Suzuki says in one place that "Zen reveals itself in the most uninteresting and uneventful life of the plain man of the street,"[20] and in another place that the Zen masters discussed "such subjects as appealed to the plain man."[21]

It is clear, however, that the Zen masters are not plain men, they were and are rather extraordinary individuals, the records of their occasional mundane actions and statements notwithstanding. It is equally clear that they all held important beliefs which are philosophical, even though some masters advocated those beliefs more straightforwardly than others. Moreover, that some Zen masters chose not to engage in philosophical discourse should not obscure for us the fact that many of them did; the sermons of Hui-neng, for example, are a veritable mother lode of philosophical statements, as are the writings of such men as Huang Po and Dōgen, to name only three. [22]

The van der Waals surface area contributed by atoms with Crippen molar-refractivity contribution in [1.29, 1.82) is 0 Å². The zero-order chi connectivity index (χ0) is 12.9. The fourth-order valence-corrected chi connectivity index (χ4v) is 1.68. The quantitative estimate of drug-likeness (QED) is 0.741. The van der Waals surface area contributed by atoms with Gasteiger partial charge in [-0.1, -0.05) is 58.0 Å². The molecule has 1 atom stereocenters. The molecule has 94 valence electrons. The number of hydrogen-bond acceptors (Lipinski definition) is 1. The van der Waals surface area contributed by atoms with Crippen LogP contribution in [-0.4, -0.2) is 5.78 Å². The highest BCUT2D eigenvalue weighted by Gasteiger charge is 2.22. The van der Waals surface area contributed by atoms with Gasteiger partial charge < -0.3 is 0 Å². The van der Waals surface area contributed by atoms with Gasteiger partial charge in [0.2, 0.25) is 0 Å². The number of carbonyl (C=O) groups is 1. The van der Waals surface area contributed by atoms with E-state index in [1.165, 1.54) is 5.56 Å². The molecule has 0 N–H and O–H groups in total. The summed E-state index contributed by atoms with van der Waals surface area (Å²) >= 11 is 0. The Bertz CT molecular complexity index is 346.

It is correct to say, then, that all of the masters held important beliefs which are philosophical, and that most of them held those beliefs philosophically, as the literature amply attests. The point must be emphasized, for a number of those beliefs revolve around the functions and limits of language; hence the task of ascertaining, by means of language, exactly what those beliefs are — making them explicit without undue distortion or confusion — is difficult enough as it is for the student of Zen Buddhism, without the added burden of having to argue that the masters held any such beliefs.